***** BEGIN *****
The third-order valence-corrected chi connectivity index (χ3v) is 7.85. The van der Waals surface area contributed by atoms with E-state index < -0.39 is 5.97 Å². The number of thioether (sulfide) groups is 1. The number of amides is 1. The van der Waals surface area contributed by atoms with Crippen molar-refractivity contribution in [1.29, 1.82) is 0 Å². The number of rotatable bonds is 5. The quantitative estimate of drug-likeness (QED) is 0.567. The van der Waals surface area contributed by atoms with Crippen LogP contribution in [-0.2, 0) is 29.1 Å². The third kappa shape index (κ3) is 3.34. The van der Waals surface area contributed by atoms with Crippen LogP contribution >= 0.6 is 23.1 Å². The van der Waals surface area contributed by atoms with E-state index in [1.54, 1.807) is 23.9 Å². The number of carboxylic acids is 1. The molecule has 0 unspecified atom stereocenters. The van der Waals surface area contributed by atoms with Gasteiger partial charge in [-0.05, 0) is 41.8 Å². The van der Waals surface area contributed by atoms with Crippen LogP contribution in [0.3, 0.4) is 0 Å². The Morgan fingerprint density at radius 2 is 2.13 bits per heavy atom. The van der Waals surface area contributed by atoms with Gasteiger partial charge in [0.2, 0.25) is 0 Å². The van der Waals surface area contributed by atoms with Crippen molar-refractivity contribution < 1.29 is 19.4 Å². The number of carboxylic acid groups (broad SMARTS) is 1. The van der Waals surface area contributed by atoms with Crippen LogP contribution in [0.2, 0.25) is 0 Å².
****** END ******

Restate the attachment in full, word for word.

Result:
The third-order valence-corrected chi connectivity index (χ3v) is 7.85. The van der Waals surface area contributed by atoms with E-state index < -0.39 is 5.97 Å². The number of thioether (sulfide) groups is 1. The number of amides is 1. The van der Waals surface area contributed by atoms with Crippen molar-refractivity contribution in [1.29, 1.82) is 0 Å². The number of rotatable bonds is 5. The quantitative estimate of drug-likeness (QED) is 0.567. The van der Waals surface area contributed by atoms with Crippen LogP contribution in [-0.2, 0) is 29.1 Å². The third kappa shape index (κ3) is 3.34. The van der Waals surface area contributed by atoms with Crippen LogP contribution >= 0.6 is 23.1 Å². The van der Waals surface area contributed by atoms with E-state index in [1.54, 1.807) is 23.9 Å². The number of carboxylic acids is 1. The molecule has 0 unspecified atom stereocenters. The van der Waals surface area contributed by atoms with Gasteiger partial charge in [-0.05, 0) is 41.8 Å². The van der Waals surface area contributed by atoms with Crippen LogP contribution in [0.3, 0.4) is 0 Å². The Morgan fingerprint density at radius 2 is 2.13 bits per heavy atom. The van der Waals surface area contributed by atoms with Gasteiger partial charge in [0.2, 0.25) is 0 Å². The van der Waals surface area contributed by atoms with Crippen molar-refractivity contribution < 1.29 is 19.4 Å². The number of carboxylic acid groups (broad SMARTS) is 1. The van der Waals surface area contributed by atoms with Crippen LogP contribution in [0.2, 0.25) is 0 Å².